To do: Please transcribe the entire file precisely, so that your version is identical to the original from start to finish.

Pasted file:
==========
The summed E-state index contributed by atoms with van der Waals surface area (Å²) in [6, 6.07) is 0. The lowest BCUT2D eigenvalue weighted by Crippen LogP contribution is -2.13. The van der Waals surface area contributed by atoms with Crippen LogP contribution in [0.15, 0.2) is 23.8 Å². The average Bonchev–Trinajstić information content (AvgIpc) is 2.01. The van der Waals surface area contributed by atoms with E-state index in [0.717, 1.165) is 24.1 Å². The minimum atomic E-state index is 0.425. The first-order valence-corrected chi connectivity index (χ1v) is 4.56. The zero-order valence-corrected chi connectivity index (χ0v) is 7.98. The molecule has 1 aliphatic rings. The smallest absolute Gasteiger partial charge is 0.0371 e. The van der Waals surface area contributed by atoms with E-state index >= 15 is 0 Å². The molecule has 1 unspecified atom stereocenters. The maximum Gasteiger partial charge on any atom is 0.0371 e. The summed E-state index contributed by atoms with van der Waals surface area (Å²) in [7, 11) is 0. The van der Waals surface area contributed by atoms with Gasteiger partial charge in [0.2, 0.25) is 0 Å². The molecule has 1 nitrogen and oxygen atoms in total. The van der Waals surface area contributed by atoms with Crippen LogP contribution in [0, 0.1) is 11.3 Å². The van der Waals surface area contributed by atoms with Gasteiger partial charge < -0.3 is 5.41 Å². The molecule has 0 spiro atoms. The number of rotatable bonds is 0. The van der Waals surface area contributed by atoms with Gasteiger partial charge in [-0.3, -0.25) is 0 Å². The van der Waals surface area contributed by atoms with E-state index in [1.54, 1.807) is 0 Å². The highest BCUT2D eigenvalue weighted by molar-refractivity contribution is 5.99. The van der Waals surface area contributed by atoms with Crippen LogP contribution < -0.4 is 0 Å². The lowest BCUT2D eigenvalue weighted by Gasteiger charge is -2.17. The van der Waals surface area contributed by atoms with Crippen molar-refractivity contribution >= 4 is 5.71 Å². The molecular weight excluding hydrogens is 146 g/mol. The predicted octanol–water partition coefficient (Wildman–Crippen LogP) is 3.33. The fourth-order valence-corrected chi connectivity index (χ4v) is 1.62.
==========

The summed E-state index contributed by atoms with van der Waals surface area (Å²) in [6, 6.07) is 0. The lowest BCUT2D eigenvalue weighted by Crippen LogP contribution is -2.13. The van der Waals surface area contributed by atoms with Crippen LogP contribution in [0.15, 0.2) is 23.8 Å². The average Bonchev–Trinajstić information content (AvgIpc) is 2.01. The van der Waals surface area contributed by atoms with E-state index in [0.717, 1.165) is 24.1 Å². The minimum atomic E-state index is 0.425. The first-order valence-corrected chi connectivity index (χ1v) is 4.56. The zero-order valence-corrected chi connectivity index (χ0v) is 7.98. The molecule has 1 aliphatic rings. The smallest absolute Gasteiger partial charge is 0.0371 e. The van der Waals surface area contributed by atoms with E-state index >= 15 is 0 Å². The molecule has 1 unspecified atom stereocenters. The maximum Gasteiger partial charge on any atom is 0.0371 e. The summed E-state index contributed by atoms with van der Waals surface area (Å²) in [7, 11) is 0. The van der Waals surface area contributed by atoms with Gasteiger partial charge in [0.2, 0.25) is 0 Å². The molecule has 1 nitrogen and oxygen atoms in total. The van der Waals surface area contributed by atoms with Crippen LogP contribution in [0, 0.1) is 11.3 Å². The van der Waals surface area contributed by atoms with Gasteiger partial charge < -0.3 is 5.41 Å². The molecule has 0 spiro atoms. The number of rotatable bonds is 0. The van der Waals surface area contributed by atoms with Gasteiger partial charge in [-0.3, -0.25) is 0 Å². The van der Waals surface area contributed by atoms with E-state index in [1.54, 1.807) is 0 Å². The highest BCUT2D eigenvalue weighted by molar-refractivity contribution is 5.99. The van der Waals surface area contributed by atoms with Crippen LogP contribution < -0.4 is 0 Å². The lowest BCUT2D eigenvalue weighted by Gasteiger charge is -2.17. The van der Waals surface area contributed by atoms with Crippen molar-refractivity contribution >= 4 is 5.71 Å². The molecular weight excluding hydrogens is 146 g/mol. The predicted octanol–water partition coefficient (Wildman–Crippen LogP) is 3.33. The fourth-order valence-corrected chi connectivity index (χ4v) is 1.62.